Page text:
Boeing increasingly faces market turbulence – Washington Examiner

Aerospace manufacturing giant Boeing’s stock has regained some altitude after the COVID-19 travel industry plummet, but it continues to face significant market turbulence. Regulators from multiple countries and agencies are subjecting the company to unusually close scrutiny, for good reason.

This year alone, one Boeing 737 Max had to make an emergency landing after a “plug door” came off at 16,000 feet. Terrified passengers flying out of Portland, Oregon, on Alaska Airlines flight 1282 got to know the meaning of “explosive decompression” up close.

Since that Jan. 5 incident, many other Boeing planes have been plagued by technical problems, emergency landings, missing panels, and malfunctioning parts. A 787 Dreamliner on the way to New Zealand took an unexpected nosedive in mid-March. There was no crash, but 50 passengers reported injuries. Earlier that month, a 737 Max skidded off the runway in Houston.

In 2020, Boeing 787 airplanes had production problems as inspectors found flaws that could cause the planes to age prematurely. (Ted S. Warren/AP)

To make matters worse, John Barnett, a retired Boeing quality control engineer-turned-whistleblower, was found dead in South Carolina. The cause was an apparent self-inflicted gunshot to the head.

Barnett had charged Boeing with gross neglect on a number of fronts, including the installation of emergency oxygen systems with high failure rates. Whether or not that ultimately proves true, his death puts an exclamation point on Boeing criticism in general. The anti-Boeing story is that the company simply doesn’t care if it puts out shoddy products.

Boeing’s progress

Boeing President and CEO Dave Calhoun is trying to counter that narrative. In a message that accompanied the company’s reported quarterly earnings for the previous year at the end of January, Calhoun demurred from addressing the financials.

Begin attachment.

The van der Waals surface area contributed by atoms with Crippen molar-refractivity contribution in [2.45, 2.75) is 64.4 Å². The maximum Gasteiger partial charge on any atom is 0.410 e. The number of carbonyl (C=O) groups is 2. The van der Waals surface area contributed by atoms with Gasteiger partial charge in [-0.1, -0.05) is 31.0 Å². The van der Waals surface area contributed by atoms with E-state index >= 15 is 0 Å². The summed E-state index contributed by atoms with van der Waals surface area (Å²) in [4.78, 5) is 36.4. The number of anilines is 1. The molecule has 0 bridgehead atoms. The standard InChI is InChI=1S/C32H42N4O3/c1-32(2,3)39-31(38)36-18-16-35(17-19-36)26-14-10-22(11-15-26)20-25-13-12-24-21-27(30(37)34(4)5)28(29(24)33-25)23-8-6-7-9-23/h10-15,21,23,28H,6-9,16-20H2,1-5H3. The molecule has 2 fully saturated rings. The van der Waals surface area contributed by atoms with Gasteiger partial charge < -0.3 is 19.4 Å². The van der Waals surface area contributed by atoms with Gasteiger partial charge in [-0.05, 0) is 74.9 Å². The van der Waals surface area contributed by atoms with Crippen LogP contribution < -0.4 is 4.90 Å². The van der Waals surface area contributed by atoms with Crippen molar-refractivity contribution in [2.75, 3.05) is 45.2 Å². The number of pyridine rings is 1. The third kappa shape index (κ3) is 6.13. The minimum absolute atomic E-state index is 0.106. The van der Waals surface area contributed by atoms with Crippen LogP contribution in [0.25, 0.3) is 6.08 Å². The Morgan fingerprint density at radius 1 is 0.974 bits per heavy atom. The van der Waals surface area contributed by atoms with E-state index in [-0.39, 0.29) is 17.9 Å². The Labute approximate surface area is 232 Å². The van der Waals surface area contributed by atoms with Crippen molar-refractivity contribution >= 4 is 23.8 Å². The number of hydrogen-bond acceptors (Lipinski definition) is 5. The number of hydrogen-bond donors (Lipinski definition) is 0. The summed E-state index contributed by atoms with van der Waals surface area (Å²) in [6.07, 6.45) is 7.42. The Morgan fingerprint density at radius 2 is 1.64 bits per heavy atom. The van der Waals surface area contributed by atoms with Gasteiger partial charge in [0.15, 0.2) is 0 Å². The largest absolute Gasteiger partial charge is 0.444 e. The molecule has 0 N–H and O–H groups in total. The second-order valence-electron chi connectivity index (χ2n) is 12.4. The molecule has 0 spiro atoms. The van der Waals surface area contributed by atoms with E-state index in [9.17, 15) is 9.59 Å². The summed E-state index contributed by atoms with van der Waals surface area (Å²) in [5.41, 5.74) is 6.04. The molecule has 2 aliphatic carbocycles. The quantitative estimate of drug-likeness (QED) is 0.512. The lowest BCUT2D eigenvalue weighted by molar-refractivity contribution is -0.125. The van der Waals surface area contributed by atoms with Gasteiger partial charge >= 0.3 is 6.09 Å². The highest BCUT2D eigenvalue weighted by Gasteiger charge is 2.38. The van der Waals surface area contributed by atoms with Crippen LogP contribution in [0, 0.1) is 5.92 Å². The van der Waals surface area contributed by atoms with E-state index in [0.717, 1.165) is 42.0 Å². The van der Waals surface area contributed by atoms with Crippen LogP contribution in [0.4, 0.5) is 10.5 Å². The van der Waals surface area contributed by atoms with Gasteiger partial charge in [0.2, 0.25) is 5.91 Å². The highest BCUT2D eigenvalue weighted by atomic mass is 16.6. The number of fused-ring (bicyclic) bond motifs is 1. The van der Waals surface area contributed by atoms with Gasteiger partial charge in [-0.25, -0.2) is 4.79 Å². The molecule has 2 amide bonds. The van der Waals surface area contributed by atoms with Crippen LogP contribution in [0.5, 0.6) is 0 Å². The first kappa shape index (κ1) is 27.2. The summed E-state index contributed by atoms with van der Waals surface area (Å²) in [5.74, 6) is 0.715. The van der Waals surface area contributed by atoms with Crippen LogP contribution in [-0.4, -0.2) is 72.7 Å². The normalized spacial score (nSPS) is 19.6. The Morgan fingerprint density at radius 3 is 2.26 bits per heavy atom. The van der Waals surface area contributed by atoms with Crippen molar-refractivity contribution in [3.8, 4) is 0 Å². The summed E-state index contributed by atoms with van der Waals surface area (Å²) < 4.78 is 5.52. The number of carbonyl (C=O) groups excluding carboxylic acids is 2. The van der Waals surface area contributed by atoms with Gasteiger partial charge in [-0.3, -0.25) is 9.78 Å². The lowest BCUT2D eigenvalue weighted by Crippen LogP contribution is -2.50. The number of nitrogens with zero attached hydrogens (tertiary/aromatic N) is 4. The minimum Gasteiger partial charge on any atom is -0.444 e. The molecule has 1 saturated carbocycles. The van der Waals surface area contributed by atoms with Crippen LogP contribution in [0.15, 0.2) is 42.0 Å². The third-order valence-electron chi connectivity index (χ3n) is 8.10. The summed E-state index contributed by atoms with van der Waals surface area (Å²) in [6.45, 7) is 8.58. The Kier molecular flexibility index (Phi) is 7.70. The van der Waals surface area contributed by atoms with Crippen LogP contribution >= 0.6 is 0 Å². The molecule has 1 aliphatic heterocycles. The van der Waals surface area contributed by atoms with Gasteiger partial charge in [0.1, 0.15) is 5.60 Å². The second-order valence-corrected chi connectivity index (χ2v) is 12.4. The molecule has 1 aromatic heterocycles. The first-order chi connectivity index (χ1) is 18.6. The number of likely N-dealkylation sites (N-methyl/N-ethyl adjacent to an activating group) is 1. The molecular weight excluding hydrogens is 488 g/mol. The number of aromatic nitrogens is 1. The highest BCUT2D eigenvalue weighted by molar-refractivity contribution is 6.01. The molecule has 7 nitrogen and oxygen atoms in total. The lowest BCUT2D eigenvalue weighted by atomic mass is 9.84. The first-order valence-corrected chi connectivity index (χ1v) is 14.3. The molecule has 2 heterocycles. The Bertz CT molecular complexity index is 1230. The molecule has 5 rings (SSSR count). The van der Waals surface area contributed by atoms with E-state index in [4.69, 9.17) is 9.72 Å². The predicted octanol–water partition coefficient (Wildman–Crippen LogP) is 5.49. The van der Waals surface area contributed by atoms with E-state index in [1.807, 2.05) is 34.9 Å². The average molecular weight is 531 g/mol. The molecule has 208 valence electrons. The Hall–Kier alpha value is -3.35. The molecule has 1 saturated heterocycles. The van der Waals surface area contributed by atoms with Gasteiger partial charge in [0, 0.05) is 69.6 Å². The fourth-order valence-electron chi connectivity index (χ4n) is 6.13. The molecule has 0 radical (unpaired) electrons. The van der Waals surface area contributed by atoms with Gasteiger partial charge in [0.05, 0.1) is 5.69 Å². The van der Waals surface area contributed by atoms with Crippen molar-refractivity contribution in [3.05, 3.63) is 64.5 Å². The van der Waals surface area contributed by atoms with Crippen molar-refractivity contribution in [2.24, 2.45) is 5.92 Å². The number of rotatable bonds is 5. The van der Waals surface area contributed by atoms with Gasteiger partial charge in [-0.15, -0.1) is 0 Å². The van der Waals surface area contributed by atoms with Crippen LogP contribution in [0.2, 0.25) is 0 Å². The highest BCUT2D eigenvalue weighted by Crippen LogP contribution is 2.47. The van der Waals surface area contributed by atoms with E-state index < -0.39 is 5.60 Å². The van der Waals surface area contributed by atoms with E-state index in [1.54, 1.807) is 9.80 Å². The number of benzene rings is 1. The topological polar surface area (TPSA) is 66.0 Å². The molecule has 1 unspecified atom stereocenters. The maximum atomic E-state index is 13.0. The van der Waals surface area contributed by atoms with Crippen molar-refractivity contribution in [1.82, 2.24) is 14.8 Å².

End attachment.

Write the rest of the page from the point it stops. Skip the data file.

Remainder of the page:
“While we often use this time of year to share or update our financial and operational objectives, now is not the time for that,” the Boeing president said in a statement. “We will simply focus on every next airplane while doing everything possible to support our customers, follow the lead of our regulator, and ensure the highest standard of safety and quality in all that we do. Ultimately, that is what will drive our performance.”

To that end, Boeing has hired retired Navy Adm. Kirkland Donald as a special adviser to Calhoun whose job it is to “conduct a thorough assessment of Boeing’s quality management system for commercial airplanes, including quality programs and practices.” In the short term, the company has announced it is conducting regular quality checks to increase the quality of its product.

Many market analysts are of the opinion that Boeing will be able to right itself based on past results. Boeing’s debt spiked in 2020 from $19.9 billion to $61.8 billion, but the company has successfully whittled away at that every year since, bringing the current debt load down to $47.1 billion.

Boeing stock closed on March 20 at $187.78 a share. That was down year-over-year but only by 8.27% and was nowhere close to the bottom that the stock found on March 20, 2020, at $95.01 a share.

Still, Wall Street is not all sunshine and rainbows when sizing up the hurdles Boeing will have to clear. The ratings service Fitch changed its outlook on Boeing from “positive” to “stable” in March based on the expectation that regulatory compliance will slow down Boeing’s delivery of new jets to airlines.

Can Calhoun deliver?

Several experts in the aerospace and transportation space were consulted to size up Boeing’s current prospects. The Washington Examiner asked: How much trouble is Boeing in? What can the company do to help right itself? Will European competitor Airbus be able to capitalize on Boeing’s regulatory and safety stumbles?

“Boeing’s trouble is around production quality, the ability to actually deliver planes and certify new types, and attractiveness to customers (which affects price, and therefore whether it can sell planes at a profit),” Gary Leff, author of the influential View from the Wing website, told the Washington Examiner in an email. “It is not just one problem but many, and that makes the trouble significant.”